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Macro­pru­den­tial su­per­vi‍sion in oth­er coun­tries

EU member states have established national macroprudential authorities on the basis of CRD IV and the recommendation of the ESRB. The ESRB website provides an overview of the macroprudential authorities of our European neighbours. In addition, the ESRB website provides a summary of macroprudential policies at the national level.

The introduction of macroprudential measures in one country can lead to a regulatory gap in relation to other countries, i.e. differences in regulatory requirements. This can result in stability risks. The regulatory gap can be both within the country taking action – due to different rules for subsidiaries and branches of foreign banks – as well as in relation to the other EU member states. In order to prevent any resulting stability risks, the European Systemic Risk Board (ESRB) published a recommendation on voluntary reciprocity, i.e. the voluntary mutual recognition of macroprudential measures, at the beginning of 2016. The ESRB supplemented this recommendation in 2017. The updates to the voluntary reciprocity framework provide that the country undertaking a macroprudential measure and requesting reciprocity must propose a specific materiality threshold at the institution level.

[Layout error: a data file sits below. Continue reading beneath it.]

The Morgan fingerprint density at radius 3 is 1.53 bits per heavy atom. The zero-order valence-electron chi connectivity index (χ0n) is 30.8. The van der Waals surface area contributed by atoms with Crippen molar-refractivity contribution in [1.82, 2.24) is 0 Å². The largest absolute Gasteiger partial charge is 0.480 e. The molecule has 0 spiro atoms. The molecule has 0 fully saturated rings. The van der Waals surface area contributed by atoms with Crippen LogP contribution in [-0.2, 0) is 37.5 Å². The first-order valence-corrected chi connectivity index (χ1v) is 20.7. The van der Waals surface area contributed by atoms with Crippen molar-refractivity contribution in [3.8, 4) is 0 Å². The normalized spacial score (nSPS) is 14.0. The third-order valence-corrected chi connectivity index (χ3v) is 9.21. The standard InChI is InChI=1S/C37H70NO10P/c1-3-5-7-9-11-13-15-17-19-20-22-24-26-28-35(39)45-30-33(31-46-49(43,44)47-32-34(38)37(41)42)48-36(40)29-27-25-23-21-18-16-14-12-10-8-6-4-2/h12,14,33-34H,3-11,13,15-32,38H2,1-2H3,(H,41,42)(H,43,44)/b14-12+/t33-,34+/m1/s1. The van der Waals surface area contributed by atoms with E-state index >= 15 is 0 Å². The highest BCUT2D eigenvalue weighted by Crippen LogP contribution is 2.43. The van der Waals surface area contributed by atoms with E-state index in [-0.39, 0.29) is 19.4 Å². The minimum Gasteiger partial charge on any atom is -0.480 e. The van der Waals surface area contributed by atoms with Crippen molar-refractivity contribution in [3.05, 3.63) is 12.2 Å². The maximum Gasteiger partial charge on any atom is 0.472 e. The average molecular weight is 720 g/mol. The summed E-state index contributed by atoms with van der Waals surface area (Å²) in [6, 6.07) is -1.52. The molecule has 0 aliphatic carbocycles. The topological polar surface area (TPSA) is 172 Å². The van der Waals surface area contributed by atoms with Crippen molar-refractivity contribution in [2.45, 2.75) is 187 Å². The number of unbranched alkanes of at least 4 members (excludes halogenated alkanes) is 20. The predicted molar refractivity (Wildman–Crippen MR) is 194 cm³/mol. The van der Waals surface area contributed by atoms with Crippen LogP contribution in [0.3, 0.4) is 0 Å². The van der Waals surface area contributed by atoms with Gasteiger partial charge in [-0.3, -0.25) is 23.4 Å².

The countercyclical capital buffer represents one example of a reciprocal measure. For example, foreign banks are required apply the CCyB applicable in Germany to the risk positions they hold in relation to Germany.